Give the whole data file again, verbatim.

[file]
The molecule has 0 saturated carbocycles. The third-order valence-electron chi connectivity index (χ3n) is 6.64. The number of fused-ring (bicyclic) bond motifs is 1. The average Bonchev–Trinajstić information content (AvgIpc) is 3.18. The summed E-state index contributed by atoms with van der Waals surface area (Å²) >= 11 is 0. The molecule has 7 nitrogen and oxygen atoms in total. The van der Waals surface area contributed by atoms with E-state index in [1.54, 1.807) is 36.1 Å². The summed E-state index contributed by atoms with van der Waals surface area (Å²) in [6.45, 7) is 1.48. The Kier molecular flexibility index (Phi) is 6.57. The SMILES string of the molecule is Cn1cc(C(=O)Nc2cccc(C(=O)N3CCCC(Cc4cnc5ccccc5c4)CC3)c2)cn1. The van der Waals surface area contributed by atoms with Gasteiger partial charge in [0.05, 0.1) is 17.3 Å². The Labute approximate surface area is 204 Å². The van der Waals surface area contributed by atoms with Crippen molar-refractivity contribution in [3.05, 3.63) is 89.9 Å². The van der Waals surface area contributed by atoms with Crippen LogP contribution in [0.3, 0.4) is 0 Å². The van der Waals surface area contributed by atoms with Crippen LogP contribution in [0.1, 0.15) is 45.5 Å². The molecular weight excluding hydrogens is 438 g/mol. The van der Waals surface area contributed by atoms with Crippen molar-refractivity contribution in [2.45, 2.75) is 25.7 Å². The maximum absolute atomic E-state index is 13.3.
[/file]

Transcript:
The molecule has 0 saturated carbocycles. The third-order valence-electron chi connectivity index (χ3n) is 6.64. The number of fused-ring (bicyclic) bond motifs is 1. The average Bonchev–Trinajstić information content (AvgIpc) is 3.18. The summed E-state index contributed by atoms with van der Waals surface area (Å²) >= 11 is 0. The molecule has 7 nitrogen and oxygen atoms in total. The van der Waals surface area contributed by atoms with E-state index in [1.54, 1.807) is 36.1 Å². The summed E-state index contributed by atoms with van der Waals surface area (Å²) in [6.45, 7) is 1.48. The Kier molecular flexibility index (Phi) is 6.57. The SMILES string of the molecule is Cn1cc(C(=O)Nc2cccc(C(=O)N3CCCC(Cc4cnc5ccccc5c4)CC3)c2)cn1. The van der Waals surface area contributed by atoms with Gasteiger partial charge in [0.05, 0.1) is 17.3 Å². The Labute approximate surface area is 204 Å². The van der Waals surface area contributed by atoms with Crippen molar-refractivity contribution in [3.05, 3.63) is 89.9 Å². The van der Waals surface area contributed by atoms with Crippen LogP contribution in [0.3, 0.4) is 0 Å². The van der Waals surface area contributed by atoms with Crippen LogP contribution in [0.1, 0.15) is 45.5 Å². The molecular weight excluding hydrogens is 438 g/mol. The van der Waals surface area contributed by atoms with Crippen molar-refractivity contribution in [2.45, 2.75) is 25.7 Å². The maximum absolute atomic E-state index is 13.3.